If this were anyone else wearing a blazer, wide belt, slouchy plaid pants, and a bowler hat while wandering around New York City (and possibly doing jazz hands?) during an intense heat wave, I would be using the term “That’s a lot of look!” the same way I would use the phrase, “Oh honey, no.” But come on you guys, this is Diane Keaton, AKA Real Life Annie Hall. “That’s a lot of look” is her personal mantra, and I wouldn’t have her any other way. [Photo: Fame/Flynet]
I’ve always been a huge Diane Keaton fan, and her recent appearance on “Ellen,” during which she gulped down wine and giggled her way through topics as diverse as tantric sex (“For nine hours! That’s ridiculous!”), punching Robert De Niro in the face (“That was fun!”) and why she never got married (“What happened was … nobody ever asked me.”). The interview is a little confusing, but it’s also totally endearing. And for the record, Diane, I would marry you in a hot minute. [Huffington Post]
Woody Allen is not most people’s idea of a pin-up. But Diane Keaton, who starred in Woody’s iconic films “Annie Hall” and “Manhattan,” says their romance blossomed over her attraction to his “great body.” (For his part, Diane says Woody fell for her because “he loved neurotic girls.” How … sweet?) In the 65-year-old actress’ memoir, Then Again, she writes:
It was his manner that got me, his way of gesturing, his hands, his coughing and looking down in a self-deprecating way while he told jokes. He was even better-looking in real life. He had a great body, and he was physically very graceful.
I still don’t see it — either ’70s Woody or the Woody Allen of today, who is a bona fide senior citizen at age 75. The guy just screams “geeky sex perv” to me. But hey, to each their own.
Diane Keaton does have a point about something, though: sometimes a younger woman’s attraction to an older dude isn’t necessarily because he’s “hot,” but because he is good-looking for his age. Call it, if you will, “old guy hot.”
After the jump, dudes who are our
fathers’ grandfathers’ age who we still think are pretty fine! [Daily Mail UK]
In a 45-year career that’s been filled with screwball comedies, touching love stories and the occasional serious drama, there’s one thing that’s been a constant in Woody Allen’s filmography: his love for the ladies.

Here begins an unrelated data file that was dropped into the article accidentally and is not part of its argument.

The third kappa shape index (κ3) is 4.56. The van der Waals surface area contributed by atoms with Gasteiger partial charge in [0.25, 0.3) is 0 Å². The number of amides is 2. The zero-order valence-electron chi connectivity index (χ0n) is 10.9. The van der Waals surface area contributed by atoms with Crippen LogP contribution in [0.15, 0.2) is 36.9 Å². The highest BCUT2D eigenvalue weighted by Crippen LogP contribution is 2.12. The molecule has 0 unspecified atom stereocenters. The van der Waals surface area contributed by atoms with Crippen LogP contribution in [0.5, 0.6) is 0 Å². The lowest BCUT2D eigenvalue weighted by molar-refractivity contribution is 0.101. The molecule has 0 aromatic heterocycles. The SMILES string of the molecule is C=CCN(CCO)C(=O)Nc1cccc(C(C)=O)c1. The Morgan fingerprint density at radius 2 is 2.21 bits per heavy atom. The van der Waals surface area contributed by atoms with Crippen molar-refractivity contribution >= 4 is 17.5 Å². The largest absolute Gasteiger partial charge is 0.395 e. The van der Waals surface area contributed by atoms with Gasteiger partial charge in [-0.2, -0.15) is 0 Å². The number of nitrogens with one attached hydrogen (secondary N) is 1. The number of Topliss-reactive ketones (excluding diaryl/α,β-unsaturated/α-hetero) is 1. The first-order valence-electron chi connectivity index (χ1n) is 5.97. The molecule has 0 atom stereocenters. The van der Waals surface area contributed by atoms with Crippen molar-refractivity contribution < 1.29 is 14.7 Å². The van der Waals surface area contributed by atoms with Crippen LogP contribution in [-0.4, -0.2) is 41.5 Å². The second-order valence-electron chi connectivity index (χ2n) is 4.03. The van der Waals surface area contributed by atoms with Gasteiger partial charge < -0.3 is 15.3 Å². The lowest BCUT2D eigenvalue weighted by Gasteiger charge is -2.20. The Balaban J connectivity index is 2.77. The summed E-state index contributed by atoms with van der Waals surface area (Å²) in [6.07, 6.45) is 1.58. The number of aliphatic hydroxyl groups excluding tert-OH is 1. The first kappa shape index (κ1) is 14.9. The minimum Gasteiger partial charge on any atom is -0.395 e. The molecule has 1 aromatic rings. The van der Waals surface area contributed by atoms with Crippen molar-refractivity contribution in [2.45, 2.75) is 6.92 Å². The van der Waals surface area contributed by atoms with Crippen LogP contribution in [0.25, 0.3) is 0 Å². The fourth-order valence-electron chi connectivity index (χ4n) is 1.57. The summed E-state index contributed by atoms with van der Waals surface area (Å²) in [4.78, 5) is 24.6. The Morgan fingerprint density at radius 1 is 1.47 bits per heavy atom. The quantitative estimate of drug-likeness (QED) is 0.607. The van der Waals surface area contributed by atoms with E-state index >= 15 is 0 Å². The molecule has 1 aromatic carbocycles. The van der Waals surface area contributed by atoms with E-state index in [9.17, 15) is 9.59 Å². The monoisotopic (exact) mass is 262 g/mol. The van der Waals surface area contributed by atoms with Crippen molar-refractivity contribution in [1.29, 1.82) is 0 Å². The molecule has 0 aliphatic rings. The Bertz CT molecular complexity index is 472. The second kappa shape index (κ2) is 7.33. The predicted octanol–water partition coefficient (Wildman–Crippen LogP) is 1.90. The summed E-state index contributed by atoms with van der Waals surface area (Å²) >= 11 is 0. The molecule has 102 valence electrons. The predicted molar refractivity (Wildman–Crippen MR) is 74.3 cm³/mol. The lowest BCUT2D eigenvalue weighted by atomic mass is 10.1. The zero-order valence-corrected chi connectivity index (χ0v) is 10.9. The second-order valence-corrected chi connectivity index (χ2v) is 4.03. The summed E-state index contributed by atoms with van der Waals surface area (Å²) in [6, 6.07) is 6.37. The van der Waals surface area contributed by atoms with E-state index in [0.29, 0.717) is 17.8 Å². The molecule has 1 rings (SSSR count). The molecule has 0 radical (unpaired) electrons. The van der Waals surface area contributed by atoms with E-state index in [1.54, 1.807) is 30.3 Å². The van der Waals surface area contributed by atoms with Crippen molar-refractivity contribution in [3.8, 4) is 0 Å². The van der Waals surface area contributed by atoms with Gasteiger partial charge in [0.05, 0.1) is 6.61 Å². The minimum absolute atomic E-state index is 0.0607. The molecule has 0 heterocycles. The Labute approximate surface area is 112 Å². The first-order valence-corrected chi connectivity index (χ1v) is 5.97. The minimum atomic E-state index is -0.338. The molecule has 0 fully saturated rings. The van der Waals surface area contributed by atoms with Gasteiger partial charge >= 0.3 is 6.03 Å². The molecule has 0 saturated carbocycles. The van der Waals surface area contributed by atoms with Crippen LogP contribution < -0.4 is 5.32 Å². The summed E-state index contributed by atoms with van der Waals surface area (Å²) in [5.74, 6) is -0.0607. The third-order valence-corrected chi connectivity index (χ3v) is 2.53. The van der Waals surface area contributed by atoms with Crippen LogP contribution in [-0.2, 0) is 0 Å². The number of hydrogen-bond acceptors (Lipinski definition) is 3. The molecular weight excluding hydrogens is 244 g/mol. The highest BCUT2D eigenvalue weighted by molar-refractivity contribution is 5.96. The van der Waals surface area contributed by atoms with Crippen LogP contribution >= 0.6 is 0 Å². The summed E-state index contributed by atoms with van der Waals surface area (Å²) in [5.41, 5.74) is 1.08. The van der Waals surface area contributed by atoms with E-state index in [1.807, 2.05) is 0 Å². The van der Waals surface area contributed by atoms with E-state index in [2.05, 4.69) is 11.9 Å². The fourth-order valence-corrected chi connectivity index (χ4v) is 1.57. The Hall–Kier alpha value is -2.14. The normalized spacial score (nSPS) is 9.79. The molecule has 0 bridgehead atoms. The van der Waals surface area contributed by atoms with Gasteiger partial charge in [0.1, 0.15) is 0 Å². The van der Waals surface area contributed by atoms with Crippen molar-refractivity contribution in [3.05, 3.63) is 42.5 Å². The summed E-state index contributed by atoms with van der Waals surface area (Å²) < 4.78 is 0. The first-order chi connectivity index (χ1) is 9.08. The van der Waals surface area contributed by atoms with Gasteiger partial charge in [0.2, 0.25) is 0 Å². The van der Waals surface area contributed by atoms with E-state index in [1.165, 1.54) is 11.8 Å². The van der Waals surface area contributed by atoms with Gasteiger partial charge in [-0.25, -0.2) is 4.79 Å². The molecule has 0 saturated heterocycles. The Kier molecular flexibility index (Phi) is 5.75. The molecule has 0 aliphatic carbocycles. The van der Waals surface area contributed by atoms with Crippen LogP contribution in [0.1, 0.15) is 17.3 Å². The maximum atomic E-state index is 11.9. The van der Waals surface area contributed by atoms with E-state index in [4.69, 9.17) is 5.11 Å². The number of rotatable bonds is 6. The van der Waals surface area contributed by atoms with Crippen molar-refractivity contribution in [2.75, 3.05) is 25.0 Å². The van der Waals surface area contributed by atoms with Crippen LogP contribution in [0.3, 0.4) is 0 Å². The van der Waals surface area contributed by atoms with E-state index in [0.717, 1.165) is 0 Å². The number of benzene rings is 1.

“My heart is in it more when I’m writing for women,” Allen said once in an interview, and he’s certainly given us some of the most memorable female characters in movie history. (Credit must also be given to Allen’s longtime casting director Juliet Taylor.)
Often starring opposite a neurotic schlub (played by Allen until recently), the Allen female character knows how to deliver a joke, exudes sexuality, and amidst adultery, arguments and other relationship problems is almost always clearer on what she wants than her male counterpart. Keep reading »
“La-di-da,” said Diane Keaton in “Annie Hall,” sticking her hands in her menswear trousers and fiddling with her fedora. “La-di-da.”
I was in my early 20s, a naïve actress who had just moved from New York City to Los Angeles to jumpstart my career, the first time I saw the classic, semi-autobiographical movie about the relationship between Woody Allen and Diane Keaton. I watched as Diane/Annie described her Midwestern childhood, met with her analyst, and made out with Woody Allen before moving on to a Hollywood record exec. I rolled my eyes. “Ugh,” I thought. “What’s wrong with this crazy woman? I will never be like her. She’s a men’s tie-wearing ditzy, clumsy, neurotic mess with a series of failed, overwrought relationships. No thank you.” Keep reading »
Diane Keaton will star in her own half-hour HBO series where she’ll play “a feminist icon who attempts to reignite the movement by starting a sexually explicit magazine for women,” according to The Hollywood Reporter. Annie Hall working for a porn mag? Yes! Yes! Yes! The show’s writer, Marti Noxon, says Keaton is the first actress she considered for the role because there are so many similarities between her and Gloria Steinem. We don’t see the Keaton-Steinem similarities, though, other than the fact that we want them both to adopt us and share joint-custody. [The Hollywood Reporter] Keep reading »